I can answer the question in the headline pretty easily: cost-cutting measures have been a preferred way of doing business since about the Egyptians, change is hard, and here we are today. Most guys are taught about business in the following way:
- Know your metrics (most somehow still do not)
- Repeatedly tell everyone “what’s measured is what matters”
- Seek profits
- Processes, products, and profits matter; people less so
- Cost-cutting measures
The 1–2 punch is typically “Get profits up and keep costs down.” At that intersection are layoffs, horrible treatment of individuals, shoddy products, and a host of other ethical quagmires. But again, change is hard — and because that’s how we’ve always done business, it’s how we often keep doing business. One of the major reasons why “automation” is getting to scale so quickly is, well, executives love the idea. A robot ain’t ever gonna ask for a raise or a vacation, and a robot will be less emotional than a human being. It’s cost-cutting measures to the extreme! (Executive makes O-face.)
But seriously: how are cost-cutting measures still “a thing” anymore?
Nice pull quote here
Yet Josh Sutton, who leads the data and AI practice at Publicis.Sapientbelieves that many of these concerns are overblown. “I actually think cost is the worst reason to invest in automation, because the companies that are able to thrive 10 or 20 years from now will not be the ones who cut costs but those that transform business models. You have to be looking to bring your organization up a level.”
Now admittedly some of this is a little bit vague. “Bring your organization up a level.” We all kinda sorta know what that means, but if you said that to an executive, he’d probably sneer back: “Did you see my last quarter? Get out of my office!” That’s how a lot of these dudes think. It’s not “transformation” or “bring it up a level.” Rather, it’s “what target can I hit right now in the next week or month to prove how relevant and revenue-centric I am?” Until that aspect of the game changes, cost-cutting measures are here to stay.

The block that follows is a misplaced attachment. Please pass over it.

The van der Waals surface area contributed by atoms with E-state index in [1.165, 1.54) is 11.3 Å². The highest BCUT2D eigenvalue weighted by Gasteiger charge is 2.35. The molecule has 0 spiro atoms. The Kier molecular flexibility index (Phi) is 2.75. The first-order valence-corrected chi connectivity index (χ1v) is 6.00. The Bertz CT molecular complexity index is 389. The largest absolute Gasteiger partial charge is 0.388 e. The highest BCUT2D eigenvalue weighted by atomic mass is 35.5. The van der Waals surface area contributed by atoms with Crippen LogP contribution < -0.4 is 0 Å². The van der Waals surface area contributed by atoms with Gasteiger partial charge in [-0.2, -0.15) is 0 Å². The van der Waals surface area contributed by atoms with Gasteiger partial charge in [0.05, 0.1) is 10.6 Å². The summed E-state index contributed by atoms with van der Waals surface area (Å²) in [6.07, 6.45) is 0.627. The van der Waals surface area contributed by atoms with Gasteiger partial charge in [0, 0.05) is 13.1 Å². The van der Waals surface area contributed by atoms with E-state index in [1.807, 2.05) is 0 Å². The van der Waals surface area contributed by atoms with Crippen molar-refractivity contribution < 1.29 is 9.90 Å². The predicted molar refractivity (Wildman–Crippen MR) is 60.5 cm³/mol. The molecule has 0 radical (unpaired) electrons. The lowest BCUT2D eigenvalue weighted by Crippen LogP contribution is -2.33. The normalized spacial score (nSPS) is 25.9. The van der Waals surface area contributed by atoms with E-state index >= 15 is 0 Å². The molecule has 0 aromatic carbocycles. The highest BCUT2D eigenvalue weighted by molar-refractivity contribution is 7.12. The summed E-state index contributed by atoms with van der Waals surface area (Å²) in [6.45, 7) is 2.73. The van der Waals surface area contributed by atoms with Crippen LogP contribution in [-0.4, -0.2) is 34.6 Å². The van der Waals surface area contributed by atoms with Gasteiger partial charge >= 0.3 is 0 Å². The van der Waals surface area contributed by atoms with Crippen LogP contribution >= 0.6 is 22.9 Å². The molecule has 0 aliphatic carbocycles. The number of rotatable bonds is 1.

“Strategic planning” and cost-cutting measures
If you follow over to another Digital Tonto article about innovating your business model, you’ll find a whole host of executives who abandoned the idea of strategic planning in their organizations. Good! Many “strategic plans” could ultimately be written on toilet paper. It’s because organizations spend so much time in the “planning” part that they don’t actually do anything. You’ve all seen the drill. A CEO sets a strategic planning off-site for May 15th. On January 2nd, 3/4 of the organization is getting slide decks ready for those three days at a Hilton resort. Basically you burn about 60 percent of your people for half the year on something, and then whatever “checking boxes” bullet pointscome out of it are what they spend the second half of the year on.
Too much planning. Not enough preparation and action.
So what happens when your supposed “strategic plan” doesn’t work and there’s revenue erosion at the end of a fiscal year?
Well, you still gotta make your numbers. There’s no way you can miss your numbers.
This is where layoffs often kick in for companies. Cost-cutting measures suddenly become strategic because what was supposed to be strategic, well, was not.
Can we get better at this and see less cost-cutting measures?
Over time, yes. Automation will do a lot of this for us, of course. Some bullet points right now, though?
- Stop strategic planning
- Rather, have small teams tasked with legitimate, business-driven actions
- Look at your financials frequently, as you would anyway
- Understand your job roles and where there’s too much overlap
- See which front-line managers are contributing vs. clogging up the middle
- If you need cost-cutting measures, try not to sacrifice quality of product or people with lives to support
- But if you do need to can people, make it somewhat humane and less buzzword-y (“Strategic cleaving of role”)
Cost-cutting measures probably aren’t going anywhere. But over time, business models will have to shift a little bit — so we might as well start putting some changes in place now.
What else would you add on cost-cutting measures?